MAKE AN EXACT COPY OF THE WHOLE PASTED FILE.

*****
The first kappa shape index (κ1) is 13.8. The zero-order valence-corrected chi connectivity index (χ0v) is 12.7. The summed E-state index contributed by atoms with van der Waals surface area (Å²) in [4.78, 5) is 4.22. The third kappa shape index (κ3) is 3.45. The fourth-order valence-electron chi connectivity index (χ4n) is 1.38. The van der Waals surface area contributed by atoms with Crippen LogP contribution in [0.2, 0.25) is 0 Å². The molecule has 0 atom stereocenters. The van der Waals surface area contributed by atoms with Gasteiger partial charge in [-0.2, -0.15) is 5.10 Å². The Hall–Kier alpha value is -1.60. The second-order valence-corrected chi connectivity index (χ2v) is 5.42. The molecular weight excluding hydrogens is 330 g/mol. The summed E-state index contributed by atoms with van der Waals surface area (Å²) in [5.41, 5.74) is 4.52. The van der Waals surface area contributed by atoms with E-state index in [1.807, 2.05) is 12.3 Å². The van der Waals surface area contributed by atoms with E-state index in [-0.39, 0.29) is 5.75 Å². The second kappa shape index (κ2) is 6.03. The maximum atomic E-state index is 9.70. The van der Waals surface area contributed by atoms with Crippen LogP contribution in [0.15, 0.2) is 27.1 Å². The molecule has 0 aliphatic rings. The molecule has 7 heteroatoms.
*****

The first kappa shape index (κ1) is 13.8. The zero-order valence-corrected chi connectivity index (χ0v) is 12.7. The summed E-state index contributed by atoms with van der Waals surface area (Å²) in [4.78, 5) is 4.22. The third kappa shape index (κ3) is 3.45. The fourth-order valence-electron chi connectivity index (χ4n) is 1.38. The van der Waals surface area contributed by atoms with Crippen LogP contribution in [0.2, 0.25) is 0 Å². The molecule has 0 atom stereocenters. The van der Waals surface area contributed by atoms with Gasteiger partial charge in [-0.2, -0.15) is 5.10 Å². The Hall–Kier alpha value is -1.60. The second-order valence-corrected chi connectivity index (χ2v) is 5.42. The molecular weight excluding hydrogens is 330 g/mol. The summed E-state index contributed by atoms with van der Waals surface area (Å²) in [5.41, 5.74) is 4.52. The van der Waals surface area contributed by atoms with E-state index in [1.807, 2.05) is 12.3 Å². The van der Waals surface area contributed by atoms with E-state index in [-0.39, 0.29) is 5.75 Å². The second kappa shape index (κ2) is 6.03. The maximum atomic E-state index is 9.70. The van der Waals surface area contributed by atoms with Crippen LogP contribution in [0.15, 0.2) is 27.1 Å². The molecule has 0 aliphatic rings. The molecule has 7 heteroatoms.